Medicaid Regulations No Match for Rural Roads

 

The dispute between an Eastern Kentucky hospital chain and private Medicaid operators has lawyers arguing distance versus drive time. Under state regulations, a private Medicaid operator cannot sign up a patient unless it has a doctor or hospital within 60 miles of that patient’s home. But that distance is measured as the crow flies and the state doesn’t take into account narrow and winding Appalachian roads. For many patients, it may be faster to visit a doctor that’s 70 miles away than it is to visit one that’s 50 miles away.That’s prompted the Appalachian Regional Healthcare hospital chain to argue against the 60-mile rule.

ARH says it has hospitals that are easier to get to for Eastern Kentucky patients, therefore no private operator could have a proper healthcare network without a contract with ARH. The state and private operators disagree.

“I think they do realize there is an issue there it’s just a question of how’s that’s been interpreted,” says Anne Hadreas with the Kentucky Equal Justice Center.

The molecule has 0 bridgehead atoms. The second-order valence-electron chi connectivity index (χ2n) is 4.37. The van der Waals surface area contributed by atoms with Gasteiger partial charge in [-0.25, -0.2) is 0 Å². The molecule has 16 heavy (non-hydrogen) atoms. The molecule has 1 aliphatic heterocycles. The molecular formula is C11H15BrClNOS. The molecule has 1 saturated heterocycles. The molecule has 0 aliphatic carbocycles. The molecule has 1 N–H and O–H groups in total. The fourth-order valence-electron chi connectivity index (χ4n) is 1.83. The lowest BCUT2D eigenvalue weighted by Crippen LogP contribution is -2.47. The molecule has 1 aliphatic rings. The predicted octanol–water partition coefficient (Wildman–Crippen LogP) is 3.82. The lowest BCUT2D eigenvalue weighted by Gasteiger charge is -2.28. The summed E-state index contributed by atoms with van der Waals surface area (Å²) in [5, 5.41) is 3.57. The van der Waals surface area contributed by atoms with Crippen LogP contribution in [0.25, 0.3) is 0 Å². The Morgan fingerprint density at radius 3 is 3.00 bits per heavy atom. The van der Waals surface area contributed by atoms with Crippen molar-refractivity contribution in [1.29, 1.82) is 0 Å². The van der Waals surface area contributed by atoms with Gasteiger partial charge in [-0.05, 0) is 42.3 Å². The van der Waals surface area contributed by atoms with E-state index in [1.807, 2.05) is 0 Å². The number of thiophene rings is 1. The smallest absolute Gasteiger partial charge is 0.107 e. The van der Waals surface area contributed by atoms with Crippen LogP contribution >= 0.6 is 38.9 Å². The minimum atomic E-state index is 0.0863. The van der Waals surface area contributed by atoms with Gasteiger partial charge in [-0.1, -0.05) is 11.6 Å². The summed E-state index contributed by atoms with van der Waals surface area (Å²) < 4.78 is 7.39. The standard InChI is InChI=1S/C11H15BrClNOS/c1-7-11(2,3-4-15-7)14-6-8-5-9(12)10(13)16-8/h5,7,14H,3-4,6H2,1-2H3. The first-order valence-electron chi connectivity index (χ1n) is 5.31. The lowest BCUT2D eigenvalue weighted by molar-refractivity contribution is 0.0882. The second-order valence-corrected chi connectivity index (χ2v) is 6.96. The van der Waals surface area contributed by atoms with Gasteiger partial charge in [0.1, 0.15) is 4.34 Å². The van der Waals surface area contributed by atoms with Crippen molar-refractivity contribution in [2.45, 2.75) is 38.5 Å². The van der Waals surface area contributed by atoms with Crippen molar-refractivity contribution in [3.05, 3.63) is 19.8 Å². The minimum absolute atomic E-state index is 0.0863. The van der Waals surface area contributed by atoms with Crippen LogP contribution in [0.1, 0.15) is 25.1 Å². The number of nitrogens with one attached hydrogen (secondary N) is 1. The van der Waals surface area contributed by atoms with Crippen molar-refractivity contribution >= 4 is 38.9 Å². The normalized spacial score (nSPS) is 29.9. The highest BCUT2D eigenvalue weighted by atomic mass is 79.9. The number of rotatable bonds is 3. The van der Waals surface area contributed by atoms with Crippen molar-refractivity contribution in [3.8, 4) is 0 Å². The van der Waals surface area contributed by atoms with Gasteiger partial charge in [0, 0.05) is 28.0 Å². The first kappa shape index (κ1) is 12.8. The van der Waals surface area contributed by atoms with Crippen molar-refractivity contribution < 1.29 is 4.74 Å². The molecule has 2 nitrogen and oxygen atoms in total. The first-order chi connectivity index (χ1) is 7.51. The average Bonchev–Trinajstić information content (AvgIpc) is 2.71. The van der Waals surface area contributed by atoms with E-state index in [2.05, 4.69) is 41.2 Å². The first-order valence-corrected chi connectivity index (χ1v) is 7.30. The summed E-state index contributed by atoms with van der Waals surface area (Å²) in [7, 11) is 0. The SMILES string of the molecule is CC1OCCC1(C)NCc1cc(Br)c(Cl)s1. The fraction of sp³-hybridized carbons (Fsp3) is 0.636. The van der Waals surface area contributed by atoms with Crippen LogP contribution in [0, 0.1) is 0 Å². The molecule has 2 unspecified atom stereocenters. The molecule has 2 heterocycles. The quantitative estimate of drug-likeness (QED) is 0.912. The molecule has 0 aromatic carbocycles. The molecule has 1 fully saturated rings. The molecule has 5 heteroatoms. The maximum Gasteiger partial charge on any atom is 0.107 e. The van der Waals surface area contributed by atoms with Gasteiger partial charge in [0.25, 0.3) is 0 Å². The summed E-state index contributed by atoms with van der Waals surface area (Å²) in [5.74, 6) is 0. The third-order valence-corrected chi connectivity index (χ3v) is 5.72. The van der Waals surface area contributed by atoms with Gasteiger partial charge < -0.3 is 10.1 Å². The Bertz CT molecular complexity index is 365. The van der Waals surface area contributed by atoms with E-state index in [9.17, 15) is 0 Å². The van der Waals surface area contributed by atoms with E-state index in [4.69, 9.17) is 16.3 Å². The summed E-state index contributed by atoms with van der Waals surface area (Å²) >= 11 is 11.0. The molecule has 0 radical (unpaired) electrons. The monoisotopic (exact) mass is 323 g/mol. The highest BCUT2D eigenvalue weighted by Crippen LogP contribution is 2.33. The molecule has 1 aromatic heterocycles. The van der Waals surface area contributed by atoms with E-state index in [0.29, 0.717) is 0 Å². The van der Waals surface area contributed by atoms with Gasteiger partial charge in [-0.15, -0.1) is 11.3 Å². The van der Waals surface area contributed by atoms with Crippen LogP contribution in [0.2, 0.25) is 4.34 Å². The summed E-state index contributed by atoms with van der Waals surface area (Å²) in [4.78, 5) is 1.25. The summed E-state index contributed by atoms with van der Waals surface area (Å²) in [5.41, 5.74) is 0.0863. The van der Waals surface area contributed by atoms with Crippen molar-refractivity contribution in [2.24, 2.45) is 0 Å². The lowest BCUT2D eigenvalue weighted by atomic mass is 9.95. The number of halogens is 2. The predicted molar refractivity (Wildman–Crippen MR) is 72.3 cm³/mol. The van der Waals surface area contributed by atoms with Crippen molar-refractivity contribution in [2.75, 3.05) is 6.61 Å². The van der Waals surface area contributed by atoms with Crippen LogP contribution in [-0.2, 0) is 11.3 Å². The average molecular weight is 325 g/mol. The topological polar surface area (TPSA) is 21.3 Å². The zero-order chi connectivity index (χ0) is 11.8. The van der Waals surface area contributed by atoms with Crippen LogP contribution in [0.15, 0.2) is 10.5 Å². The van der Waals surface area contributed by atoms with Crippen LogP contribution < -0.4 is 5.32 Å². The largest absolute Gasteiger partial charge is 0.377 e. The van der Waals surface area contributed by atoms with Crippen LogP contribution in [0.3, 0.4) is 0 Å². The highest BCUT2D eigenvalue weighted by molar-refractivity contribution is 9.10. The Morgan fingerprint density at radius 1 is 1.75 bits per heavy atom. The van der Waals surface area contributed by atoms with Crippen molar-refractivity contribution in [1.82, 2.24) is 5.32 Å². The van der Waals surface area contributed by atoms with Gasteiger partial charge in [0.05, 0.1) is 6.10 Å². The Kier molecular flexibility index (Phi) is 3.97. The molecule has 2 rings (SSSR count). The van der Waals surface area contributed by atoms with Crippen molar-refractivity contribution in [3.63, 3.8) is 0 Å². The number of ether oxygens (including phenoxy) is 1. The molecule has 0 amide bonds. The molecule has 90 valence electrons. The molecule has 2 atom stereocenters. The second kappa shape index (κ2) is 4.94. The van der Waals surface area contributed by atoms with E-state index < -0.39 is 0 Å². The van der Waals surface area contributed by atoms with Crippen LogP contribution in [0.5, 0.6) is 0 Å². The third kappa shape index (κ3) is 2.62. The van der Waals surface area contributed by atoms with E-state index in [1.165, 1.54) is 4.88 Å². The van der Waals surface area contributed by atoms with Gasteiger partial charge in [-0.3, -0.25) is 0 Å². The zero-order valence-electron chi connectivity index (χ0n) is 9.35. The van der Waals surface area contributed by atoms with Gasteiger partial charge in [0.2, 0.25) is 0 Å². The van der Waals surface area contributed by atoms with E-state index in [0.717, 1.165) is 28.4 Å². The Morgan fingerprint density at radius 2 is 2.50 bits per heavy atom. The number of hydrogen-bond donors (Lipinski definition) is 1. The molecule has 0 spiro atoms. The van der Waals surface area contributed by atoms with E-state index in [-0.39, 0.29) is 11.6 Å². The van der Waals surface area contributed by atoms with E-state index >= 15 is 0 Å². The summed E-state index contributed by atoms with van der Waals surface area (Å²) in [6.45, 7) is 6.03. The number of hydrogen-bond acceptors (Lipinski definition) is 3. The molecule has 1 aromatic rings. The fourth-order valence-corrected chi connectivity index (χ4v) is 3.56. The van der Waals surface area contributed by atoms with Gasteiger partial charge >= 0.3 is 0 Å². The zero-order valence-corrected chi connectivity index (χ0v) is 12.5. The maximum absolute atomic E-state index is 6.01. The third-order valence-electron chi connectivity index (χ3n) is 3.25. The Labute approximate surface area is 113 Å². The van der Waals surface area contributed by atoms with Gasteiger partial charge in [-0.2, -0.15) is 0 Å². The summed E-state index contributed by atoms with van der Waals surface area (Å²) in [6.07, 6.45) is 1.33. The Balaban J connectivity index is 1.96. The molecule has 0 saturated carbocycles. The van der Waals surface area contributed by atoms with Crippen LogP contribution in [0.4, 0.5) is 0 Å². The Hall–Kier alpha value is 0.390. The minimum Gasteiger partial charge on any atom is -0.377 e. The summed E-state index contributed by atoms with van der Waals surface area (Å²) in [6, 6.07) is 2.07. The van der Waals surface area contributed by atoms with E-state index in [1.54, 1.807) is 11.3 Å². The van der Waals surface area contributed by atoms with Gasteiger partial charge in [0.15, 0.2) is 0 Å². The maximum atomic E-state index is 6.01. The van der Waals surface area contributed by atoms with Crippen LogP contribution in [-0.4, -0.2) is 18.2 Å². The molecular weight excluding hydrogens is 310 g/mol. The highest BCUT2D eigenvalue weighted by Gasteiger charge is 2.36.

State regulations also say providers within a one-hour drive are in a patient’s network, but Hardreas says that isn’t often enforced.

“It definitely puts more of a burden on the consumer and we’re talking about Medicaid patients here who are by definition are low income and it means that they will have to travel farther to get the same amount of care,” she says.

Medicaid Fraud Bill Introduced

Medicaid Fraud Doesn’t Pay, Yet

A bill that would allow Kentucky to collect money from Medicaid fraud busts has again been introduced in Frankfort. House Speaker Greg Stumbo filed the bill, which would also protect and possibly reward whistle blowers who report fraud in Medicaid or any other areas of state government. Stumbo says the bill is needed to help Kentucky get money that usually ends up in federal coffers.

“It’s a choice of revenues, state or federal, the states that don’t have a state law don’t have the option to get any of that forfeiture money or penalty money,” Stumbo says.

The bill passed the House last year. The Senate passed a similar bill that only dealt with Medicaid fraud, but the two sides couldn’t come together for a compromise.

Stumbo says he thinks some form of legislation that deals with fraud revenues will pass both chambers this year.